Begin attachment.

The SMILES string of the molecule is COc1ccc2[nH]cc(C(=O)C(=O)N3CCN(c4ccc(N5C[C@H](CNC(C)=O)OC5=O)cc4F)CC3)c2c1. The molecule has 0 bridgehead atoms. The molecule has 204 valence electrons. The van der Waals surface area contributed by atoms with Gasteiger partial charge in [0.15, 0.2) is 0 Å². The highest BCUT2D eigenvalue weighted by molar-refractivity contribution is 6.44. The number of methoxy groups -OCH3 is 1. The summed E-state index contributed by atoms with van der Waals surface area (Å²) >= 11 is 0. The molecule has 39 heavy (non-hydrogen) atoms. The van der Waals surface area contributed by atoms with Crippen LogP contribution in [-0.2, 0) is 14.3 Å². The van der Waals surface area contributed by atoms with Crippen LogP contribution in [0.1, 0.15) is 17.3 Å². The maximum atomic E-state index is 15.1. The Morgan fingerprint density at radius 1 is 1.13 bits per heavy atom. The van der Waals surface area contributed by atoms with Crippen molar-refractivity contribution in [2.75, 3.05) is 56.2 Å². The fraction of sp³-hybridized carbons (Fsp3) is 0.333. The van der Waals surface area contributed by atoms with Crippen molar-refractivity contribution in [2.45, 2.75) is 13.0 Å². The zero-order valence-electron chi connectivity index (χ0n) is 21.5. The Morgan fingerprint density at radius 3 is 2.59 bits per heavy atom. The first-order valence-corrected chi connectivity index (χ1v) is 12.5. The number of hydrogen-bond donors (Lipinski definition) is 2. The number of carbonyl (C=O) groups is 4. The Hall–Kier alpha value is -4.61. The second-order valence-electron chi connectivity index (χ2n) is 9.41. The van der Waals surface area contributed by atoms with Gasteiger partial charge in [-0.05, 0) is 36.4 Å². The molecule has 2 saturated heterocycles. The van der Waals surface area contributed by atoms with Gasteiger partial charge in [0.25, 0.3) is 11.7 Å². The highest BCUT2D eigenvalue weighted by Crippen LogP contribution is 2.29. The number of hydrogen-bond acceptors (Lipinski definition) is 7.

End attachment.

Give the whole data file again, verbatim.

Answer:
The SMILES string of the molecule is COc1ccc2[nH]cc(C(=O)C(=O)N3CCN(c4ccc(N5C[C@H](CNC(C)=O)OC5=O)cc4F)CC3)c2c1. The molecule has 0 bridgehead atoms. The molecule has 204 valence electrons. The van der Waals surface area contributed by atoms with Gasteiger partial charge in [0.15, 0.2) is 0 Å². The highest BCUT2D eigenvalue weighted by molar-refractivity contribution is 6.44. The number of methoxy groups -OCH3 is 1. The summed E-state index contributed by atoms with van der Waals surface area (Å²) >= 11 is 0. The molecule has 39 heavy (non-hydrogen) atoms. The van der Waals surface area contributed by atoms with Crippen LogP contribution in [-0.2, 0) is 14.3 Å². The van der Waals surface area contributed by atoms with Crippen LogP contribution in [0.1, 0.15) is 17.3 Å². The maximum atomic E-state index is 15.1. The Morgan fingerprint density at radius 1 is 1.13 bits per heavy atom. The van der Waals surface area contributed by atoms with Crippen molar-refractivity contribution in [2.75, 3.05) is 56.2 Å². The fraction of sp³-hybridized carbons (Fsp3) is 0.333. The van der Waals surface area contributed by atoms with Crippen molar-refractivity contribution in [2.45, 2.75) is 13.0 Å². The zero-order valence-electron chi connectivity index (χ0n) is 21.5. The Morgan fingerprint density at radius 3 is 2.59 bits per heavy atom. The first-order valence-corrected chi connectivity index (χ1v) is 12.5. The number of hydrogen-bond donors (Lipinski definition) is 2. The number of carbonyl (C=O) groups is 4. The Hall–Kier alpha value is -4.61. The second-order valence-electron chi connectivity index (χ2n) is 9.41. The van der Waals surface area contributed by atoms with Gasteiger partial charge in [-0.05, 0) is 36.4 Å². The molecule has 2 saturated heterocycles. The van der Waals surface area contributed by atoms with Gasteiger partial charge in [0.25, 0.3) is 11.7 Å². The highest BCUT2D eigenvalue weighted by Crippen LogP contribution is 2.29. The number of hydrogen-bond acceptors (Lipinski definition) is 7.